A couple of weeks ago, on December 2, 2015, Western Digital’s HGST introduced its Continue reading

OCZ Comes Roaring Back with NVMe SSD Debut

The OCZ Z-Drive 6000It’s really something to see a company recover from a big challenge, and signs of that happened this week with OCZ’s introduction of a new NVMe-based PCIe SSD they call the Z-Drive 6000 series.

This replacement for the company’s Z-Drive 4000 series is a complete redesign with an obsession for performance.  OCZ tells me that they moved from a 2-hop design to a 1-hop by using the PMC Princeton PCIe SSD controller, and have passed the University of New Hampshire Interoperability Labs’ compliance tests to NVMe 1.1B compliance.

But how does it perform?  Well the 1-hop design helps reduce latency (which is just starting to overshadow IOPS in users’ minds) and the latency of this SSD is significantly lower than competing NVMe SSDs: between 25-30μs, figures that OCZ tells me are very consistent, a big plus for enterprise applications.  As for IOPS, the device can perform under a 70/30 Read/Write load at 330K.

The 6000 series is provided in both standard MLC and eMLC for those who want the security of eMLC and are willing to sacrifice a little performance to sleep better at night.

This product is a good fit for the market needs, and shows how devoted OCZ and its parent Toshiba are to providing high performance in the SSD marketplace.

 

Where does NVRAM Fit?

AGIGARAM DDR4 NVDIMM (Photo Courtesy of AgigA Tech)There’s been a lot of interest in NVRAM recently.  This technology has been lurking in the background for decades, and suddenly has become very popular.

What is NVRAM?  Quite simply, it’s DRAM or SRAM that has a back-up flash memory a small controller, and a battery or super-capacitor.  During operation the DRAM or SRAM is used in a system the same way that any DRAM or SRAM would be used.  When power is interrupted the controller moves all of the data from the DRAM or SRAM to the flash using the backup power from the battery or super-capacitor.  When power is restored, the controller moves the contents of the flash back into the SRAM or DRAM and the processor can resume operation where it left off.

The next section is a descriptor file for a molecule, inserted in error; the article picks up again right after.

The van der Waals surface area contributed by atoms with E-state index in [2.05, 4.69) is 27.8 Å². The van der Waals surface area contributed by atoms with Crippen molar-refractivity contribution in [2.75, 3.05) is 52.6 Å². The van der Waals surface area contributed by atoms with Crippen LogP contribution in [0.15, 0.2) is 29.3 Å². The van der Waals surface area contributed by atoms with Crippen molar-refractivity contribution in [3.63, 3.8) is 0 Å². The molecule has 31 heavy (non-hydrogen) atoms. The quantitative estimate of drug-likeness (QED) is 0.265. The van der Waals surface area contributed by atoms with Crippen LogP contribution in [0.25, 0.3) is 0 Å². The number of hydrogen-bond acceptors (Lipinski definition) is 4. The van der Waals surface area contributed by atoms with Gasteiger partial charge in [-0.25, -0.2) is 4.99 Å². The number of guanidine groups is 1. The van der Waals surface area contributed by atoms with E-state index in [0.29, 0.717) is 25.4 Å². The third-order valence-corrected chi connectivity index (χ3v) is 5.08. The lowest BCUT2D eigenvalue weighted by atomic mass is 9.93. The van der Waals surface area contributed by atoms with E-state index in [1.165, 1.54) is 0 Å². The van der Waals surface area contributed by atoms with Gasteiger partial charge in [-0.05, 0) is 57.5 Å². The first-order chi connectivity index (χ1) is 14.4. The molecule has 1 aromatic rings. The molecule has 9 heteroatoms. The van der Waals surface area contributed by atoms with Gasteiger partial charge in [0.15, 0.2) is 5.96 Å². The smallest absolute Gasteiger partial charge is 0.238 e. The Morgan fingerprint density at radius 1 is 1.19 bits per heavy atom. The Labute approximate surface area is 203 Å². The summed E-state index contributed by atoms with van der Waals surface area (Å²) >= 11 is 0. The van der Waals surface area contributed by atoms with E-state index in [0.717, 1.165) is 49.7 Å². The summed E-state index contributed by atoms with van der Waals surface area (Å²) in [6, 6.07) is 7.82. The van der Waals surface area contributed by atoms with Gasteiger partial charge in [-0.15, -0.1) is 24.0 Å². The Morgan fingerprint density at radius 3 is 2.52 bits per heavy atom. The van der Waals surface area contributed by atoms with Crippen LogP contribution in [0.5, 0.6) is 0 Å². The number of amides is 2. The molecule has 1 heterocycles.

In some ways it’s storage and in some ways it’s memory, so Continue reading

White Paper: Matching Flash to the Processor

Moving flash into the memory channel to get fast parallel performance I have just added a new white paper onto the Objective Analysis website: Matching Flash to the Processor – Why Multithreading Needs Parallelized Flash.

This document examines the evolution of today’s CPUs, whose clock frequencies have stopped increasing, but now exploit parallelism to scale performance.  Multiple DRAM channels have also been added to performance computing to add parallelism to the memory channel.

Storage hasn’t kept pace with this move to parallelism and that is limiting today’s systems.

New NAND flash DIMMs recently introduced by Diablo, SanDisk, and IBM, provide a reasonable approach to adding parallel flash to a system on the its fastest bus – the memory channel.  This white paper shows that storage can be scaled to match the processor’s growing performance by adding flash DIMMs to each of the many DRAM buses in a performance server.

The white paper is downloadable for free from the Objective Analysis home page.  Have a look.

LSI SandForce SSD Controllers Move the Knee in the Curve

LSI SandForce SF3700 Controller DuraWrite ImprovementsLSI’s SandForce has just rolled out its SF3700 family of four SSD controllers aimed at the Entry Client, Mainstream Client, Value Enterprise, and Enterprise Storage marketplaces. Performance is impressive, with worst-case random PCIe IOPS at 150K read/81K write and 94K/46K for the SATA interface.

The SF3700 family builds on the division’s first two product families by adding a choice of PCIe or SATA interfaces, LDPC error correction, and a boosted set of flash management features.  The SSD Guy will explore this last point after highlighting the other two.

By providing both PCIe and SATA interfaces LSI is directly addressing the future: PCs are aiming to move to the m.2 SSD specification rather than Continue reading

Diablo: Flash Belongs on the Bus

Diablo TechnologiesDiablo Technology has just introduced a new set of DIMMs that put flash memory right onto the DDR3 memory bus.

I can already hear readers saying: “Wait!  You can’t do that!”  Well, you’re right, but the new module comes awfully close to that by putting the NAND behind an ASIC that interfaces between the DDR3 bus and the NAND.

Why do this?  Quite simply because you can get more “Bang for the Buck” by adding NAND to the system once you’ve reached a certain DRAM size.  The Diablo “Memory Channel Storage” (MCS) approach supports the addition of terabytes of NAND at the loss of Continue reading